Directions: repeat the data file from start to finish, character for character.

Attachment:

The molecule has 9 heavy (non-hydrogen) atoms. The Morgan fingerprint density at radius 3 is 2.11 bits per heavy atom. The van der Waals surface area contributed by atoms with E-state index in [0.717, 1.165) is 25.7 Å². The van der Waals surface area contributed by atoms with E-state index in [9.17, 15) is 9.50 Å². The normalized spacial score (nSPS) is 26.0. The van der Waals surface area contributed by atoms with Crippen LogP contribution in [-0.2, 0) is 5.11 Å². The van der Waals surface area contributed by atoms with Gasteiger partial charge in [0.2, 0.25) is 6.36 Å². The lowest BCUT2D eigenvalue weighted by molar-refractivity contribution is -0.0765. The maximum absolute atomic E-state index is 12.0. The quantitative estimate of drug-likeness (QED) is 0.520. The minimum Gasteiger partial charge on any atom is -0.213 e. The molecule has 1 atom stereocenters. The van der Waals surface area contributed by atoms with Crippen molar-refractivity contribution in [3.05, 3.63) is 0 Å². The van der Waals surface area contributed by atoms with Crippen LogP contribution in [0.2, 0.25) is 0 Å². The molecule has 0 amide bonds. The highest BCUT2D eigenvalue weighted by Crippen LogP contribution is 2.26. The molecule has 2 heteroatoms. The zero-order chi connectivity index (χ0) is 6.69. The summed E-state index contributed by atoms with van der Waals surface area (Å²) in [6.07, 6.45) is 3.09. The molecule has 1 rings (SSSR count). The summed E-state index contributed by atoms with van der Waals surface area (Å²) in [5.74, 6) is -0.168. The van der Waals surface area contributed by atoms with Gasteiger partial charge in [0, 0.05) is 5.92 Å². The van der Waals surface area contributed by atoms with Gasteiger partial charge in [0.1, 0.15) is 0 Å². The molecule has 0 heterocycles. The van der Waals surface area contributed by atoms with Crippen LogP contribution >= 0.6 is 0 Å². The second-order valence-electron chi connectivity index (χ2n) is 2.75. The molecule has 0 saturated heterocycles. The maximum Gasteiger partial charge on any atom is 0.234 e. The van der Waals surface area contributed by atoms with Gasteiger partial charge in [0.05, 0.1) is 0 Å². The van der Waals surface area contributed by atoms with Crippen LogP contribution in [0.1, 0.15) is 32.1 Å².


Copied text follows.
The molecule has 9 heavy (non-hydrogen) atoms. The Morgan fingerprint density at radius 3 is 2.11 bits per heavy atom. The van der Waals surface area contributed by atoms with E-state index in [0.717, 1.165) is 25.7 Å². The van der Waals surface area contributed by atoms with E-state index in [9.17, 15) is 9.50 Å². The normalized spacial score (nSPS) is 26.0. The van der Waals surface area contributed by atoms with Crippen LogP contribution in [-0.2, 0) is 5.11 Å². The van der Waals surface area contributed by atoms with Gasteiger partial charge in [0.2, 0.25) is 6.36 Å². The lowest BCUT2D eigenvalue weighted by molar-refractivity contribution is -0.0765. The maximum absolute atomic E-state index is 12.0. The quantitative estimate of drug-likeness (QED) is 0.520. The minimum Gasteiger partial charge on any atom is -0.213 e. The molecule has 1 atom stereocenters. The van der Waals surface area contributed by atoms with Crippen molar-refractivity contribution in [3.05, 3.63) is 0 Å². The van der Waals surface area contributed by atoms with Crippen LogP contribution in [0.2, 0.25) is 0 Å². The molecule has 0 amide bonds. The highest BCUT2D eigenvalue weighted by Crippen LogP contribution is 2.26. The molecule has 2 heteroatoms. The zero-order chi connectivity index (χ0) is 6.69. The summed E-state index contributed by atoms with van der Waals surface area (Å²) in [6.07, 6.45) is 3.09. The molecule has 1 rings (SSSR count). The summed E-state index contributed by atoms with van der Waals surface area (Å²) in [5.74, 6) is -0.168. The van der Waals surface area contributed by atoms with Gasteiger partial charge in [0, 0.05) is 5.92 Å². The van der Waals surface area contributed by atoms with Gasteiger partial charge in [0.1, 0.15) is 0 Å². The molecule has 0 heterocycles. The van der Waals surface area contributed by atoms with Crippen LogP contribution >= 0.6 is 0 Å². The second-order valence-electron chi connectivity index (χ2n) is 2.75. The molecule has 0 saturated heterocycles. The maximum Gasteiger partial charge on any atom is 0.234 e. The van der Waals surface area contributed by atoms with Gasteiger partial charge in [0.05, 0.1) is 0 Å². The van der Waals surface area contributed by atoms with Crippen LogP contribution in [0.1, 0.15) is 32.1 Å².